Time to challenge your nose? This review takes you from the easiest to the most unusual scents...
The beautiful, sweet, vanillic amber scents of Sahara, Olive Flowers, and Alma di Alma are closest to the European ideal of Orientals. Olive Flowers is "Mr. Madini's answer to Shalimar" with its amber-citrus-frankincense-opoponax composition, being resinous and vanillic--and utterly gorgeous. Alma di Alma forgoes the woodiness of the resin to create an amber-citrus-musk that is absolutely delicious. My favorite, Sahara, is similar with its amber-citrus-myrrh, comparatively dry/sweet and very aromatic. There is a fascinating note, perhaps the type of citrus, or an unlisted floral.
A step away from the Western tradition are the spicy-fruity-florals. Azahar is an orange blossom fragrance, but it incorporates an unusual herbal aroma to create an almost dry, soapy, clean presentation. The best part is a musty, resinous base note that elevates this fragrance beyond the typical sweetness that dominates most orange-blossom scents. This note is commonplace in Eastern fragrance/cuisine, yet it will impress us as bold and unique. Don't be mislead by the name of Henna. It is the henna flower that is featured, not the powdered leaves used for dye. This is a highly likeable, fruity (apple/mango), sweet, honeyed flower similar in some ways to Nag Champa. Salma is described as an ancient Saudi blend of spices and amber. The best part is an amazing spicy peach or melon in the base. Autumn is the sweetest of the category, described as Arabian spices but coming off as tangy, fruity, almost candylike and youthful. All were enjoyable.
Emerging into the un-sweet Madinis, we are introduced to more surpirsing fragrances that are every bit as enjoyable. Soulimane is a complex mix of sunny, dry, lemony, fresh ingredients that impress me as clean, soapy, and spicy, similar to the esteemed Etro Shaal Nur, which recalls the freshness of a man's shaving kit. The list of ingredients is long, including artemesia, coriander, citron, cinnamon, jasmine, clove, carnation, amber, and vanilla. Mokhalate Malaki is listed as an oud-chypre-rose-saffron fragrance, but it defies this description. There is a bitter, herbal, woody opening from the oud, followed by a green, fresh rush of rain, tangy rose, and watery lotus, and perhaps a pungent flower like lilac. Both of these must be tried on the skin to appreciate their truly unique beauty.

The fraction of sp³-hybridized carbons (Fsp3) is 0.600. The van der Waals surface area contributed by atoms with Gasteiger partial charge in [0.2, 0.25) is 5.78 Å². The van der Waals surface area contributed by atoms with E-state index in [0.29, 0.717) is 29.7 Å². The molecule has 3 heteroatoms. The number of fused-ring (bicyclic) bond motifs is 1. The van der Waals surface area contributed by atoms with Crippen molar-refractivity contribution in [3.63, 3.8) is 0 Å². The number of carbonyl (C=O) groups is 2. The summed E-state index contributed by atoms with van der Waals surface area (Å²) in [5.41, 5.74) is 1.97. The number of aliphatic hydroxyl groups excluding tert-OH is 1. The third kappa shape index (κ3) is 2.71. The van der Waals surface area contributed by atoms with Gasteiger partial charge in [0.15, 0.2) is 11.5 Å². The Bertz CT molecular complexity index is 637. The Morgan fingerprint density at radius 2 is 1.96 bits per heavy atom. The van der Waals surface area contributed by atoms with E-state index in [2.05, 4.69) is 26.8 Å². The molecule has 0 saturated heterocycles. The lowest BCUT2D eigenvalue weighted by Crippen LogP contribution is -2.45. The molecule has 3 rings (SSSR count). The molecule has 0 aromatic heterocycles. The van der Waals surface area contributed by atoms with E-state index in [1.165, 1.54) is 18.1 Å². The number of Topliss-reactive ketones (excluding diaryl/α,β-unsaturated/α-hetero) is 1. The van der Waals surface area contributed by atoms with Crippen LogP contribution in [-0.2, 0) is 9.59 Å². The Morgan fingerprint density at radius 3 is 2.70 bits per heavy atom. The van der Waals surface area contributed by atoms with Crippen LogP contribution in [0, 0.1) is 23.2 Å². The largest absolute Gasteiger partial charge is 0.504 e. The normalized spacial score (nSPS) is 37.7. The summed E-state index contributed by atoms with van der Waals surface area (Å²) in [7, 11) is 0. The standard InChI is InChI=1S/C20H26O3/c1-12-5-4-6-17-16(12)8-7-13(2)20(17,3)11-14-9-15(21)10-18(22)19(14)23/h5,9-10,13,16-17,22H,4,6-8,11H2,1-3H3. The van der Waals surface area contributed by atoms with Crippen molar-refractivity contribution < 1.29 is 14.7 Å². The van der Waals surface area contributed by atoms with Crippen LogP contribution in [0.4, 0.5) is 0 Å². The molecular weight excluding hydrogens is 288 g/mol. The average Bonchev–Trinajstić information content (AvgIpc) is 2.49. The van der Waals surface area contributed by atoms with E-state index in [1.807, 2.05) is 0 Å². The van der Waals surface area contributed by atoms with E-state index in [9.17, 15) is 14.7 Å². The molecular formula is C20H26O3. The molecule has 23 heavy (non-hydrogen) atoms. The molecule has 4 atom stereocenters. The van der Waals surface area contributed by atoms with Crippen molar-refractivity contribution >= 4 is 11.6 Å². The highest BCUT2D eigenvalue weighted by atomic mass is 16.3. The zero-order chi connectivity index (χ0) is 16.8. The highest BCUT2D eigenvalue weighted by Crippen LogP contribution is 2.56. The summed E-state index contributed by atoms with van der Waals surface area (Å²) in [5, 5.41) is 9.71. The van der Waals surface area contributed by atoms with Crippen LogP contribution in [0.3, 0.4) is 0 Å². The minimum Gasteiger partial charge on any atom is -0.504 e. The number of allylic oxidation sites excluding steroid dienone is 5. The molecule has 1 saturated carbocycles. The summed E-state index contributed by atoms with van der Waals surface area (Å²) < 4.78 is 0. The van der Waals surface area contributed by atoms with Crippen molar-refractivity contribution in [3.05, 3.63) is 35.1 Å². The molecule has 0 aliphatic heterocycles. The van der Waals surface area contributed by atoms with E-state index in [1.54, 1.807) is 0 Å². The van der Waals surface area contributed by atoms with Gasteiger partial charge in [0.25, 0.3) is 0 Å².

Form here we move into the most unusual, exotic scents--those which offer little or no sweetness. I cannot overemphasixe how interesting and different these fragrances are. They are in the Arabian tradition. Please do not expect sweet perfume. Open your mind and be rewarded.
Maderas de Orient is a great cedar fragrance, bittersweet, deep, well-blended, soft and woody. The notes feature Atlas cecdar, Oriental woods, and Moroccan blossoms with hardly a touch of sweetness and very rewarding on the skin. Hanane smells like nothing you have ever smelled before. The dark, reddish liquid is strong, pungent, deep, salty, mossy, complex, bittersweet, redolent of dried leaves, and very woody. It is described as a Balsamic composition with a long list of ingredients including, galbanum, tuberose, red rose, jasmine, clove, sandalwood, patchouli, amber, and musk. It smells like none of these ingredients. The development is clever, and it becomes more attractive as you wear it, ending up smelling very outdoorsy, natural, and compelling. Chypre comes out of the bottle dark green-black in color. It is sharp, tangy, clean, dry, warm, very earthy, and somewhat green. To me, it smells nothing like its description as a woody, musky, floral; rather more like green twigs and spruce needles. Again, it needs time on the skin to develop. Santal Blanc was the most unexpected fragrance in the group. Billed as sandalwood "nothing more, nothing less" it is light, dry, pungent, non-sweet, and earthy. If this is what real sandalwood smells like, I have received an education.